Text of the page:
Vaccinating the population is the key to ending the pandemic.
It is believed, India’s pandemic will finally come to an end if enough Indians are vaccinated. Vaccines can help to control the spread of the virus. But the Indian administration should understand the key is ensuring the country has enough vaccines. Regrettably, the country is in shortage of vaccine jabs. In fact, the government needs to work seriously with manufacturers like the Serum Institute, or even purchase it from other countries. The Indian government needs somehow to drive production higher.
Amid political and social handling of the COVID-19 pandemic, millions of Indians are struck by persisting issues of food insecurity, too. The nature and handling of the pandemic have not only caused a loss in nutrition but the loss of jobs and lower incomes and the persistent struggle of migrants, too. Even the middle class has shrunk in great numbers.
The Centre assured to restart the Pradhan Mantri Garib Kalyan Anna Yojana (PMGKAY) with 5 kg of rice/wheat per person per month for the next two months. This is not enough. The Government should provide similar support and other nutritious items for stabler longer periods and meanwhile, potential schemes could be explored to get grips with unemployment, food, and health insecurity, etc. This stipulates serious commitment.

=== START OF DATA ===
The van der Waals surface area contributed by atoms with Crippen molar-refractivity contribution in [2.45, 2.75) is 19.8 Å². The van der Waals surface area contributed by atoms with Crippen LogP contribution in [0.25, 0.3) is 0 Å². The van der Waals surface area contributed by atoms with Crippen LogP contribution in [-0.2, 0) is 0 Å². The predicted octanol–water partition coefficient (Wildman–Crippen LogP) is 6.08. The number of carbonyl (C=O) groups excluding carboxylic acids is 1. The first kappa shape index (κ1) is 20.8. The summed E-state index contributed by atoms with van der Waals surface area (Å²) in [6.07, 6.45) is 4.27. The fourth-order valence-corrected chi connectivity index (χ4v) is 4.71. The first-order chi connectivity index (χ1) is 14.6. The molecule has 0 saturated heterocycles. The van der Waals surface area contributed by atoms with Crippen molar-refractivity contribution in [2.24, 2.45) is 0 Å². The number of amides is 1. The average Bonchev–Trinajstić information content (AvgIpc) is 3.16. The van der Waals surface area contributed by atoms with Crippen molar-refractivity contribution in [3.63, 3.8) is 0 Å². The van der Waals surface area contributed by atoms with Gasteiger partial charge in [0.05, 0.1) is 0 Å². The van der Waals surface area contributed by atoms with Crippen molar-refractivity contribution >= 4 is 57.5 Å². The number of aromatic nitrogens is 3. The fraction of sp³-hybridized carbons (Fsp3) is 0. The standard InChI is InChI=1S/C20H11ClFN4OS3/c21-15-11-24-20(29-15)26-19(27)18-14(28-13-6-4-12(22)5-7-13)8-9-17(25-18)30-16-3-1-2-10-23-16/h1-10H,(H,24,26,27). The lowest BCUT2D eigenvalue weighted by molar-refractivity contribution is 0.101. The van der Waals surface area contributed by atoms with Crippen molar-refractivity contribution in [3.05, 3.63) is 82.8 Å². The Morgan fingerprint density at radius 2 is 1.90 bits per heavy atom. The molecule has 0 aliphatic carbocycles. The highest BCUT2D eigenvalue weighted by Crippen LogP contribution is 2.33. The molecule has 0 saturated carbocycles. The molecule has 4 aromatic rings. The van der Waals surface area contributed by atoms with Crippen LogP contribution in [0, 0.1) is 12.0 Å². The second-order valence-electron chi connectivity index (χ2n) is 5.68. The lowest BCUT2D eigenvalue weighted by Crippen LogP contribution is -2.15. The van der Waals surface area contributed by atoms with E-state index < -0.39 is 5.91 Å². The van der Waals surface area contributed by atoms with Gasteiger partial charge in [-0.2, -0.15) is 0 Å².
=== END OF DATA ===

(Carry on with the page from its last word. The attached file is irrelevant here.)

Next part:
Certainly, the Asian country is reeling under a second wave of the COVID-19 pandemic. All of us are all experiencing the worst days of the pandemic. People have lost their family members, friends, and dear and near ones. These traumatic experiences are overwhelming everyone with qualms and worries. On the other hand, we cannot deny the fact about administrative and governance fatigue, poor political choices, poor communications, and neglect of public health principles.
Many celebrated and sounded the trumpet that India had “beaten the virus” even without knowing how and why. At this crushing moment, there are a lot of things expected of each individual to protect oneself and one’s family, and the country at large. But political leaders and the entire administration should do much more at the grassroots level. There is a beam of hope in such a trial period of fears and deaths; we know that the persisting, devastating and appalling situation can be put to an end, and we too know how to do so.
We know that medicine and social science are two pillars of public health. Therefore, we need to prioritize the common good of the nation keeping away all our differences, and collectively concentrate on public health measures, medical solutions, the flow of vaccinations, universal masking, and coherent management across public health efforts.
Similarly, other issues like food and nutrition insecurity, the endless struggle of migrant labor exodus, loss of jobs, low incomes, etc., are matters of concern, they cannot be overlooked, they need to be given equal attention. Doing so, I envisage the lives of millions can be salvaged from COVID-19 wreaking havoc and India can begin normal life soon.